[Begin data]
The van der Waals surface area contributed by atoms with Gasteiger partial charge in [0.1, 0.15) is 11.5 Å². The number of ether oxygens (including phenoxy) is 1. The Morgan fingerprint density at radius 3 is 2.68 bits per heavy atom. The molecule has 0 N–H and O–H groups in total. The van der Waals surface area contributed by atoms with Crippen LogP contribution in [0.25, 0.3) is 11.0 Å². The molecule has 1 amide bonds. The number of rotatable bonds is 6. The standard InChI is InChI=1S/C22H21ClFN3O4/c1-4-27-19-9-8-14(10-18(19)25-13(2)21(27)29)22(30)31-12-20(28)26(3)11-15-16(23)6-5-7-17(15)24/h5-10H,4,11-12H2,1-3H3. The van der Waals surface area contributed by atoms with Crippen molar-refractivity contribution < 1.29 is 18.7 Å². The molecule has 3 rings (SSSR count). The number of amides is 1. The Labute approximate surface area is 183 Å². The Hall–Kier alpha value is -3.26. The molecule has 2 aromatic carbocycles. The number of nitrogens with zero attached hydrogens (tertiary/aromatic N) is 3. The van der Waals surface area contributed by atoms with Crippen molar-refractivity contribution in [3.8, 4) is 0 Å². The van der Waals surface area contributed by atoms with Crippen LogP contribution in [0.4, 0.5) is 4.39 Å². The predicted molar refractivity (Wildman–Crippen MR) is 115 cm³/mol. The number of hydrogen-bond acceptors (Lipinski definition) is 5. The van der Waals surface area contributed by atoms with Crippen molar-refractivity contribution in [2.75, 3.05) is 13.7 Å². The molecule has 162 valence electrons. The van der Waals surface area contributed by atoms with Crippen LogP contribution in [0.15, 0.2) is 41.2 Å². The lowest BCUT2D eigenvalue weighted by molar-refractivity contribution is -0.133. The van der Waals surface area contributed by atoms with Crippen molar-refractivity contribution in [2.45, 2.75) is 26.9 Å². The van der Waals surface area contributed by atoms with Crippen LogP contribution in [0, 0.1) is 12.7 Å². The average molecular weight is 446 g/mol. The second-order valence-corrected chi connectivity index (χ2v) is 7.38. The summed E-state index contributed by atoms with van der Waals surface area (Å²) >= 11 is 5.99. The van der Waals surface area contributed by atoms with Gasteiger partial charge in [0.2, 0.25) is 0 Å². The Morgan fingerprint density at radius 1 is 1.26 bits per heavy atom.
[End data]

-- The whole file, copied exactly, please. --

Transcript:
The van der Waals surface area contributed by atoms with Gasteiger partial charge in [0.1, 0.15) is 11.5 Å². The number of ether oxygens (including phenoxy) is 1. The Morgan fingerprint density at radius 3 is 2.68 bits per heavy atom. The molecule has 0 N–H and O–H groups in total. The van der Waals surface area contributed by atoms with Crippen LogP contribution in [0.25, 0.3) is 11.0 Å². The molecule has 1 amide bonds. The number of rotatable bonds is 6. The standard InChI is InChI=1S/C22H21ClFN3O4/c1-4-27-19-9-8-14(10-18(19)25-13(2)21(27)29)22(30)31-12-20(28)26(3)11-15-16(23)6-5-7-17(15)24/h5-10H,4,11-12H2,1-3H3. The van der Waals surface area contributed by atoms with Crippen molar-refractivity contribution < 1.29 is 18.7 Å². The molecule has 3 rings (SSSR count). The number of amides is 1. The Labute approximate surface area is 183 Å². The Hall–Kier alpha value is -3.26. The molecule has 2 aromatic carbocycles. The number of nitrogens with zero attached hydrogens (tertiary/aromatic N) is 3. The van der Waals surface area contributed by atoms with Crippen molar-refractivity contribution in [3.8, 4) is 0 Å². The van der Waals surface area contributed by atoms with Crippen LogP contribution in [0.4, 0.5) is 4.39 Å². The predicted molar refractivity (Wildman–Crippen MR) is 115 cm³/mol. The number of hydrogen-bond acceptors (Lipinski definition) is 5. The van der Waals surface area contributed by atoms with Crippen molar-refractivity contribution in [2.75, 3.05) is 13.7 Å². The molecule has 162 valence electrons. The van der Waals surface area contributed by atoms with Crippen LogP contribution in [0.15, 0.2) is 41.2 Å². The lowest BCUT2D eigenvalue weighted by molar-refractivity contribution is -0.133. The van der Waals surface area contributed by atoms with Crippen molar-refractivity contribution in [2.45, 2.75) is 26.9 Å². The van der Waals surface area contributed by atoms with Crippen LogP contribution in [0, 0.1) is 12.7 Å². The average molecular weight is 446 g/mol. The second-order valence-corrected chi connectivity index (χ2v) is 7.38. The summed E-state index contributed by atoms with van der Waals surface area (Å²) >= 11 is 5.99. The van der Waals surface area contributed by atoms with Gasteiger partial charge in [0.2, 0.25) is 0 Å². The Morgan fingerprint density at radius 1 is 1.26 bits per heavy atom.